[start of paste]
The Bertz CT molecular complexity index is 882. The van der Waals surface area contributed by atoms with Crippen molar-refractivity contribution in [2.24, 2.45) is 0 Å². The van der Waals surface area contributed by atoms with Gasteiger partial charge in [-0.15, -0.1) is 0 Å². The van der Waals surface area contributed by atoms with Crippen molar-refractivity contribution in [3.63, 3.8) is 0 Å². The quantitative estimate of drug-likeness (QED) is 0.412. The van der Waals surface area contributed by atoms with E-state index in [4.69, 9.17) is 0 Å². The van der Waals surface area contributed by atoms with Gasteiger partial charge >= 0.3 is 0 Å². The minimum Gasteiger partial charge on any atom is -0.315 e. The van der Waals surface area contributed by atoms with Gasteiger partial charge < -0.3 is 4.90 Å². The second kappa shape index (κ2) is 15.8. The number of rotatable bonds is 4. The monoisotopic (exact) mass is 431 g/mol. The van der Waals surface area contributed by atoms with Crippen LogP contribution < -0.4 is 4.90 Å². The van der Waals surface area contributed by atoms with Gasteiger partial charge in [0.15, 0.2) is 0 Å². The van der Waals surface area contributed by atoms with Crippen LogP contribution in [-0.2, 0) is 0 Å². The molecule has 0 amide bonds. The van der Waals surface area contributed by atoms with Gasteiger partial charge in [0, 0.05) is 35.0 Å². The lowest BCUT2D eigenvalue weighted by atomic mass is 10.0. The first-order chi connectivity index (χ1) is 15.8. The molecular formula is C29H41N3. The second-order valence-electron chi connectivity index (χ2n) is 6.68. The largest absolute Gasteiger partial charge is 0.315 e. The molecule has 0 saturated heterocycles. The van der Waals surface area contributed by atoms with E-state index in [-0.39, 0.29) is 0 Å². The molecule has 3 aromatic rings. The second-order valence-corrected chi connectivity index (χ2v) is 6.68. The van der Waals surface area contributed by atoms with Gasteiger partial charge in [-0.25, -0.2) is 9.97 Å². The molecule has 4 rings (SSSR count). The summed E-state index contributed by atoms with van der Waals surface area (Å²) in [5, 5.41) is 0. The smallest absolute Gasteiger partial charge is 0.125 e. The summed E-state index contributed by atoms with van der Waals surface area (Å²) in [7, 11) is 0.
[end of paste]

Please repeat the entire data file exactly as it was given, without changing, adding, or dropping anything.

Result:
The Bertz CT molecular complexity index is 882. The van der Waals surface area contributed by atoms with Crippen molar-refractivity contribution in [2.24, 2.45) is 0 Å². The van der Waals surface area contributed by atoms with Gasteiger partial charge in [-0.15, -0.1) is 0 Å². The van der Waals surface area contributed by atoms with Crippen molar-refractivity contribution in [3.63, 3.8) is 0 Å². The quantitative estimate of drug-likeness (QED) is 0.412. The van der Waals surface area contributed by atoms with E-state index in [4.69, 9.17) is 0 Å². The van der Waals surface area contributed by atoms with Gasteiger partial charge >= 0.3 is 0 Å². The minimum Gasteiger partial charge on any atom is -0.315 e. The van der Waals surface area contributed by atoms with Gasteiger partial charge < -0.3 is 4.90 Å². The second kappa shape index (κ2) is 15.8. The number of rotatable bonds is 4. The monoisotopic (exact) mass is 431 g/mol. The van der Waals surface area contributed by atoms with Crippen LogP contribution < -0.4 is 4.90 Å². The van der Waals surface area contributed by atoms with Gasteiger partial charge in [0.15, 0.2) is 0 Å². The van der Waals surface area contributed by atoms with Crippen LogP contribution in [-0.2, 0) is 0 Å². The molecule has 0 amide bonds. The van der Waals surface area contributed by atoms with Gasteiger partial charge in [0, 0.05) is 35.0 Å². The lowest BCUT2D eigenvalue weighted by atomic mass is 10.0. The first-order chi connectivity index (χ1) is 15.8. The molecular formula is C29H41N3. The second-order valence-electron chi connectivity index (χ2n) is 6.68. The largest absolute Gasteiger partial charge is 0.315 e. The molecule has 0 saturated heterocycles. The van der Waals surface area contributed by atoms with E-state index in [-0.39, 0.29) is 0 Å². The molecule has 3 aromatic rings. The second-order valence-corrected chi connectivity index (χ2v) is 6.68. The van der Waals surface area contributed by atoms with Gasteiger partial charge in [-0.25, -0.2) is 9.97 Å². The molecule has 4 rings (SSSR count). The summed E-state index contributed by atoms with van der Waals surface area (Å²) in [5, 5.41) is 0. The smallest absolute Gasteiger partial charge is 0.125 e. The summed E-state index contributed by atoms with van der Waals surface area (Å²) in [7, 11) is 0.